How did winning the award impact your work?

When we became National Winners there were big articles in our local newspapers, but the national papers wrote nothing. After speaking to national radio I learnt that EU issues are rarely covered in Swedish media due to their complexity. This is a shame because our region of Värmland is classified as one of the poorer growth regions in Sweden, meaning it needs some praise and attention in the Swedish media.

When we won EEPA, social media exploded. It was shared and there was so much gratitude and so many congratulatory messages that we were unable to follow all the threads! In addition, all co-financing municipalities and banks wrote about the win on their websites and social media. Wherever we were, there was always someone telling us how proud they were of our achievement. Even though the Swedish media did not pick up on it as much as we would have hoped, at least people in our sphere seem to really like it and appreciate our efforts.

Why should others enter EEPA 2018? What advice would you give them?

The prize itself is valuable, but so is the opportunity to see how projects in other countries deal with the same issues and questions. You can see differences in financial solutions, project launches and how each country has their own solutions and plans, all of which are the best across Europe.

Another thing to think about is communication. I was so impressed with the communication throughout the SME Assembly! It was really professional and each country was provided with perfect PR. However, there must be media in the home country that receives it, and that is where you need to plan before you go the SME Assembly. We experienced something very extraordinary and I am so grateful. All the people we met, all the information we got, all the big ideas we heard about were so interesting. But if I could do it again, I would have planned more beforehand and talked more to those people that could be useful in the future.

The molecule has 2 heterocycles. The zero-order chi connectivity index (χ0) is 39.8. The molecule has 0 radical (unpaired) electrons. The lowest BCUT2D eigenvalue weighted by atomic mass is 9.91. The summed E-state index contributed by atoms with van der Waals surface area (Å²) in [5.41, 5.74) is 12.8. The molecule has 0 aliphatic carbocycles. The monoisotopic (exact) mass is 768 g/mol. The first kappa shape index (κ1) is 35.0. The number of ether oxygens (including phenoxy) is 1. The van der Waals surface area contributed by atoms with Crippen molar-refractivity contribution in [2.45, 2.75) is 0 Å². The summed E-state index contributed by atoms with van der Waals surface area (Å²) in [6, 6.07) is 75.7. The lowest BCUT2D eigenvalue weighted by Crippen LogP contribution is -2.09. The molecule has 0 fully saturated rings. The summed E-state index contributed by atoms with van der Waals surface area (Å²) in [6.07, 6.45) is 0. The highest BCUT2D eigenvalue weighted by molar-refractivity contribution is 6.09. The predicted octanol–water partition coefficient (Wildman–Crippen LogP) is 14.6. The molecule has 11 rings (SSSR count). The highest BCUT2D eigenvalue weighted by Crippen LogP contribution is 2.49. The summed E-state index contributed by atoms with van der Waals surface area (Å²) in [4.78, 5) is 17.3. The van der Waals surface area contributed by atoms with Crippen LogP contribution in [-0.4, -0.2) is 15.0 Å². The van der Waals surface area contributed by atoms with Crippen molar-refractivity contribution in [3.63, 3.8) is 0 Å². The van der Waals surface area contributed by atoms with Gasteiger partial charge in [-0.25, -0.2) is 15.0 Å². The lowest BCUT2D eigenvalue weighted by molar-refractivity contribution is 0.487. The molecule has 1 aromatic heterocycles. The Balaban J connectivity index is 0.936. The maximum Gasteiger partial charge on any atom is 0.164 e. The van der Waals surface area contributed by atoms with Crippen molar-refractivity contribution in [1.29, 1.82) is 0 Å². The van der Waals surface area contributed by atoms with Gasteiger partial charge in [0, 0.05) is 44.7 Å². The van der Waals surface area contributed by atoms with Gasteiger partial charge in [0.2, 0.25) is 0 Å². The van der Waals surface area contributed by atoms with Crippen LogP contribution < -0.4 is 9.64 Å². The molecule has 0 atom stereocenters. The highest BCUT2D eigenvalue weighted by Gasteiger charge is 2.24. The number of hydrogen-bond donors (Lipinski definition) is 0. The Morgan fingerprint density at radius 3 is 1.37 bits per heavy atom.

If you like to see how it is possible to change things in a society, then EEPA is a perfect event! I can´t see any better way to be exposed to these kinds of solutions and questions than the EEPA competition.

What are your plans for the future?

The project Business Generator ended in December 2017 and unfortunately the owner of the project, Inova, ended at the same time. Business Generator was completed as a project, but was far from ready to “fly” on its own. There is still a lot of work to be done in packing, launching and finding public funds in combination with the participating company’s own financing, in order to create a viable Business Generator. We have other programmes in our region, like mentor programmes which are based on people giving their time for free. Our project charged a very low fee for those involved in the Business Generator, meaning that we became a threat rather than an opportunity.

We were hoping that another organisation would take the concept further, but this has not happened yet. In Värmland there are around 7,540 SMEs, all of which need more support and resources, so even though the future of Business Generator is uncertain I hope there will be a way for our project to come back.

To find out more about Business Generator, read about them right here in the 2017 compendium, and be sure to watch their winning moment from the EEPA 2017 ceremony in Tallinn here.

Keep coming back to Promoting Enterprise for more EEPA 2017 testimonials and don’t forget to check all the social media channels (Twitter: @EEPA_EU and Facebook: @PromotingEnterprise) for the latest EEPA updates.